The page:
Working Thread Burr’s 11 Bullet Points

Update May 31: I’m doing a second read of the bill and will put new things I find here in correct page order. I’ve corrected any previous errors I made with strike through. 

Richard Burr finally released the bill he pulled out of his ass. This will be a working thread.

(4) The bill defines Dialing, Routing, Addressing, and Signaling information as not-content, which would make it permissible to collect things like URLs.

(6) Look, they expanded their bulk carve-out to cloud providers.

(ii) an electronic communication service provider, when not used as part of a specific term as described in subparagraph (A), unless the provider is itself a subject of an authorized investigation for which the specific selection term is used as the basis of production.

(7) SPECIFIC SELECTION TERM.—The term ‘specific selection term’—

(A) means a term or set of terms that identifies or describes a person, account, address, or personal device, or another specific term, that is used by the Government to limit the scope of tangible things sought to the greatest extent reasonably practicable, consistent with the need of the United States to obtain, produce, and disseminate foreign intelligence information; and

(B) does not include a term that solely identifies—

(i) a broad domestic geographic region, including the United States, a State, county, city, zip code, or area code, when not used as part of a specific term as described in subparagraph (A); or

(ii) an electronic communication service provider, when not used as part of a specific term as described in subparagraph (A), unless the provider is itself a subject of an authorized investigation for which the specific selection term is used as the basis of production.

I’ve long noted that this language — which would prevent you from using a phone or email provider corporate names as your sole discriminator — did not include non-communications providers (like Western Union or Chase). But they’ve now excluded remote computing services (cloud providers) from that. Meaning they can do bulk on non-comm corporations AND cloud storage corporations.

I take that back: Burr’s bill uses the Section 702 definition of ECSP, which includes Remote Computing Services. This means Burr’s bill adds this more explicitly to those who might receive a CDR request:

any other communication service provider who has access to wire or electronic communications either as such communications are transmitted or as such communications are stored;

In addition, Burr’s bill does not require CDR SSTs be a specific individual or account. That means it could target a “person” (organizations like AQ can be considered a person), or an address (which could be an organization or Internet cafe’s IP address)

(29) The bill treats data from Section 215 as if it were EO 12333. As a threshold level, this s weaker minimization than under the existing program (then so was USA F-ReDux). But right now nothing under EO 12333 ever gets disclosed to defendants. So this creates a black hole, meaning this stuff will never be forcibly reviewed for constitutionality.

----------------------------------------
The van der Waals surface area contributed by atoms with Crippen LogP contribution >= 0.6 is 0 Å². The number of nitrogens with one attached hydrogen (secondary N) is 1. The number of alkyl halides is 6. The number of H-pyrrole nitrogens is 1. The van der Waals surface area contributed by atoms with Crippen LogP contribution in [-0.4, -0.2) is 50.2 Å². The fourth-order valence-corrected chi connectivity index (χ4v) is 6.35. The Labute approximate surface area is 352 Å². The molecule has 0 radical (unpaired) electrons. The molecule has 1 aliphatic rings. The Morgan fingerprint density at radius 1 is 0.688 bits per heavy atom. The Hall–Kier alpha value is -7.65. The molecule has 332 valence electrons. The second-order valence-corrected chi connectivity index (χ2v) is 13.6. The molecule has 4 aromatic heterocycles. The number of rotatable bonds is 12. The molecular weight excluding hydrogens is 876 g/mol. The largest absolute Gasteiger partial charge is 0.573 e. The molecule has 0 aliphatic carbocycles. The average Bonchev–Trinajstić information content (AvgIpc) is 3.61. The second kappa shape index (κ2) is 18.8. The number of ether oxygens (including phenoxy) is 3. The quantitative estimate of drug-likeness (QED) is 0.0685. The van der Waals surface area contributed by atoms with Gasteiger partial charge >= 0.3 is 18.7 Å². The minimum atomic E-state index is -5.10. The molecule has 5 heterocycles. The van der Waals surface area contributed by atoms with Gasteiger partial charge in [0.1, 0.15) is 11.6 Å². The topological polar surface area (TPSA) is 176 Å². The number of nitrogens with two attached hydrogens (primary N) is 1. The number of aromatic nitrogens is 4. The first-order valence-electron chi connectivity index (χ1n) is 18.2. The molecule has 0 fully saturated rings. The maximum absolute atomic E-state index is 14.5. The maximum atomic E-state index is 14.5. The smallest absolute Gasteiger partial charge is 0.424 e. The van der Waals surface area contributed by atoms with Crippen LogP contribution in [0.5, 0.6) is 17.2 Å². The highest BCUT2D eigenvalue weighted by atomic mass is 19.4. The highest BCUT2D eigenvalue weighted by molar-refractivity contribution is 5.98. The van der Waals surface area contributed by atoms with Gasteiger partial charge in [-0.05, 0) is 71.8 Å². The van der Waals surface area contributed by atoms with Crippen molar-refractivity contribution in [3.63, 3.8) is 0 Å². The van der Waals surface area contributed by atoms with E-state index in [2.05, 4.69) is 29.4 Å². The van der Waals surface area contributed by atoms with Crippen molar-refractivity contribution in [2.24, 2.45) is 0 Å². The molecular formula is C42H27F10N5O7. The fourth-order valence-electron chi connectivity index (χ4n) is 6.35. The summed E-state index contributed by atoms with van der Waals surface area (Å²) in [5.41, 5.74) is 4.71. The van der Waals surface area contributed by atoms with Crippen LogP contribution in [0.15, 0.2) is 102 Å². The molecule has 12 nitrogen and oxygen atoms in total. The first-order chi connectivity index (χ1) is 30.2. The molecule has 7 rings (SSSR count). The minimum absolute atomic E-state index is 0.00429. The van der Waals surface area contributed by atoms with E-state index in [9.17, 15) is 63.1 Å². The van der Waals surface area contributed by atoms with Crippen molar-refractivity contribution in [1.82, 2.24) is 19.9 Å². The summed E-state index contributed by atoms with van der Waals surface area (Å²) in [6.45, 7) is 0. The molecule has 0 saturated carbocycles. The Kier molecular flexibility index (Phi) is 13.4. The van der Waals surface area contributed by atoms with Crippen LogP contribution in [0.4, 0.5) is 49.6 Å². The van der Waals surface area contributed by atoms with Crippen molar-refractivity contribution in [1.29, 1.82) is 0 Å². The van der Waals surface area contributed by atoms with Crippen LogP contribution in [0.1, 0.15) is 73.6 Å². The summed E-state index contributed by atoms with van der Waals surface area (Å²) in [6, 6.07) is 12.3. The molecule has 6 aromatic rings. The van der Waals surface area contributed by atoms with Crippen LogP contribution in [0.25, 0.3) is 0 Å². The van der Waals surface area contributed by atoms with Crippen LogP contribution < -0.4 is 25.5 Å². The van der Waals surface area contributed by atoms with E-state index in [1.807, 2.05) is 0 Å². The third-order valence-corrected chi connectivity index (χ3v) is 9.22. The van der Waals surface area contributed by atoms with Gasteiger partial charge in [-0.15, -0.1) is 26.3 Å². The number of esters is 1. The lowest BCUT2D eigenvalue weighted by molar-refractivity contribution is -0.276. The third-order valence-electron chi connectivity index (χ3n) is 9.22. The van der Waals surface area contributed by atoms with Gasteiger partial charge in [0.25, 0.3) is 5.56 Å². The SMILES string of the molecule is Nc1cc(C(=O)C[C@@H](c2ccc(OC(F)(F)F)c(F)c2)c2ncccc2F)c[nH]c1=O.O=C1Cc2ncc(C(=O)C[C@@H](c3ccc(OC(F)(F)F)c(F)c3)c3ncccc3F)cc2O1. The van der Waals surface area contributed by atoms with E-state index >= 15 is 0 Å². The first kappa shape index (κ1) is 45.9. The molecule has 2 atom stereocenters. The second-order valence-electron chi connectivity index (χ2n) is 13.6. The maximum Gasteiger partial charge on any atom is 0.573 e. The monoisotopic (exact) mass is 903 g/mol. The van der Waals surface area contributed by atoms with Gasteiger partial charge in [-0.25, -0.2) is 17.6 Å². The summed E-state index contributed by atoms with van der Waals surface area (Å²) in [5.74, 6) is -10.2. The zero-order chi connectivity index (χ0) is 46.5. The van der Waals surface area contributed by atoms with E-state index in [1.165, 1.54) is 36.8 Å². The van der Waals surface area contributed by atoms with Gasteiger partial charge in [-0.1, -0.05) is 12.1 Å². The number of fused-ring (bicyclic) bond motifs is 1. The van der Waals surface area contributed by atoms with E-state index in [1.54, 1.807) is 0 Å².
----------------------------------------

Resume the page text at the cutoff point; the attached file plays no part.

USE OF INFORMATION.—Information acquired from tangible things received by the Federal Bureau of Investigation in response to an order under this title concerning any United States person may be used and disclosed by Federal officers and employees in accordance with the guidelines approved by the Attorney General under Executive Order 12333 (or a successor order). No otherwise privileged information acquired from tangible things received by the Federal Bureau of Investigation in accordance with the provisions of this title shall lose its privileged character. No information acquired from tangible things received by the Federal Bureau of Investigation in response to an order under this title may be used or disclosed by Federal officers or employees except for lawful purposes.

Here’s what the query language looks like (the “System” is defined before–we’ll just call it PRISM-Plus here).

(C) AUTHORIZED QUERIES.—Any order referred to in paragraph (1) or a directive under section 505 may permit access to the System—

(i) to perform a query using a specific selection term for which a recorded determination has been made that the specific selection term is relevant to an authorized investigation (other than a threat assessment) conducted in accordance with subsection (a)(2) to obtain foreign intelligence information not concerning a United States person or to protect against international terrorism, clandestine intelligence activities, or activities in preparation therefor;

(ii) to return information as authorized under paragraph (2); or

(iii) as may be necessary for technical assurance, data management or compliance purposes, or for the purpose of narrowing the results of queries, in which case no information produced pursuant to the order may be accessed, used, or disclosed for any other purpose, unless the information is responsive to a query authorized under paragraph (2).

(2) SCOPE OF PERMISSIBLE QUERY RETURN 7 INFORMATION.—For any query performed pursuant to paragraph (1)(C)(i), the query only may return information concerning—

(A) a first set of call detail records using the specific selection term that satisfies the standard required under paragraph (1)(C)(i); or

(B) a second set of call detail records using session-identifying information or a telephone calling card number identified by the specific selection term used to produce call detail records under subparagraph (A).

First, note that language “permit access to the system.”  By whom?